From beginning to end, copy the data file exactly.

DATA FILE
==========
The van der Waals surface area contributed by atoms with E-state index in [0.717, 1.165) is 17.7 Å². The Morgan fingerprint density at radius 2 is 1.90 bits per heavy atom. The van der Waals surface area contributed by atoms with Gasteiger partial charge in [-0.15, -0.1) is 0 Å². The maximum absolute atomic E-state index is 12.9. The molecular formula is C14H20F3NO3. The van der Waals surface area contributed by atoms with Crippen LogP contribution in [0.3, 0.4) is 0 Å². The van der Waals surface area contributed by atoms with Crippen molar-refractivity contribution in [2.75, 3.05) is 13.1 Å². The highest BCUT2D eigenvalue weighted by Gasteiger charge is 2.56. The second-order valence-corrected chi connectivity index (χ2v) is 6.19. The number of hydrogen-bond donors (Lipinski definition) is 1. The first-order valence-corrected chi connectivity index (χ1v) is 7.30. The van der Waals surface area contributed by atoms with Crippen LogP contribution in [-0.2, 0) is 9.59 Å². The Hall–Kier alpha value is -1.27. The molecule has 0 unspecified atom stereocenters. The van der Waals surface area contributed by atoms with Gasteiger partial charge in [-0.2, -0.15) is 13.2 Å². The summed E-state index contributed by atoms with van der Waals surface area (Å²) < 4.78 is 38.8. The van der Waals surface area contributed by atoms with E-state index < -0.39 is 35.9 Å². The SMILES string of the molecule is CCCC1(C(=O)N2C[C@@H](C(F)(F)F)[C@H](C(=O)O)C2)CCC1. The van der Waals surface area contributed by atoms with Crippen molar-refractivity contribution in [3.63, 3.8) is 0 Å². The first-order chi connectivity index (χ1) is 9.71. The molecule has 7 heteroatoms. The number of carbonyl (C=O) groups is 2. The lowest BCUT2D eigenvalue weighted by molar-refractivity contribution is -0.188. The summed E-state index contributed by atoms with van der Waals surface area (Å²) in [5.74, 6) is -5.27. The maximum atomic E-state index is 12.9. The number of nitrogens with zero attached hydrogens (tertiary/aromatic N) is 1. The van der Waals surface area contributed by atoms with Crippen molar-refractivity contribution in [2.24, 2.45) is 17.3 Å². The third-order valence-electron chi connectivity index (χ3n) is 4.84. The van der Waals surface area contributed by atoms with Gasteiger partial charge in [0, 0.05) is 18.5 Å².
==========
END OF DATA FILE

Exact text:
The van der Waals surface area contributed by atoms with E-state index in [0.717, 1.165) is 17.7 Å². The Morgan fingerprint density at radius 2 is 1.90 bits per heavy atom. The van der Waals surface area contributed by atoms with Gasteiger partial charge in [-0.15, -0.1) is 0 Å². The maximum absolute atomic E-state index is 12.9. The molecular formula is C14H20F3NO3. The van der Waals surface area contributed by atoms with Crippen LogP contribution in [0.3, 0.4) is 0 Å². The van der Waals surface area contributed by atoms with Crippen molar-refractivity contribution in [2.75, 3.05) is 13.1 Å². The highest BCUT2D eigenvalue weighted by Gasteiger charge is 2.56. The second-order valence-corrected chi connectivity index (χ2v) is 6.19. The number of hydrogen-bond donors (Lipinski definition) is 1. The first-order valence-corrected chi connectivity index (χ1v) is 7.30. The van der Waals surface area contributed by atoms with Crippen LogP contribution in [-0.2, 0) is 9.59 Å². The Hall–Kier alpha value is -1.27. The molecule has 0 unspecified atom stereocenters. The van der Waals surface area contributed by atoms with Gasteiger partial charge in [-0.2, -0.15) is 13.2 Å². The summed E-state index contributed by atoms with van der Waals surface area (Å²) < 4.78 is 38.8. The van der Waals surface area contributed by atoms with E-state index < -0.39 is 35.9 Å². The SMILES string of the molecule is CCCC1(C(=O)N2C[C@@H](C(F)(F)F)[C@H](C(=O)O)C2)CCC1. The van der Waals surface area contributed by atoms with Crippen molar-refractivity contribution in [3.63, 3.8) is 0 Å². The first-order chi connectivity index (χ1) is 9.71. The molecule has 7 heteroatoms. The number of carbonyl (C=O) groups is 2. The lowest BCUT2D eigenvalue weighted by molar-refractivity contribution is -0.188. The summed E-state index contributed by atoms with van der Waals surface area (Å²) in [5.74, 6) is -5.27. The maximum atomic E-state index is 12.9. The number of nitrogens with zero attached hydrogens (tertiary/aromatic N) is 1. The van der Waals surface area contributed by atoms with Crippen molar-refractivity contribution in [2.24, 2.45) is 17.3 Å². The third-order valence-electron chi connectivity index (χ3n) is 4.84. The van der Waals surface area contributed by atoms with Gasteiger partial charge in [0, 0.05) is 18.5 Å².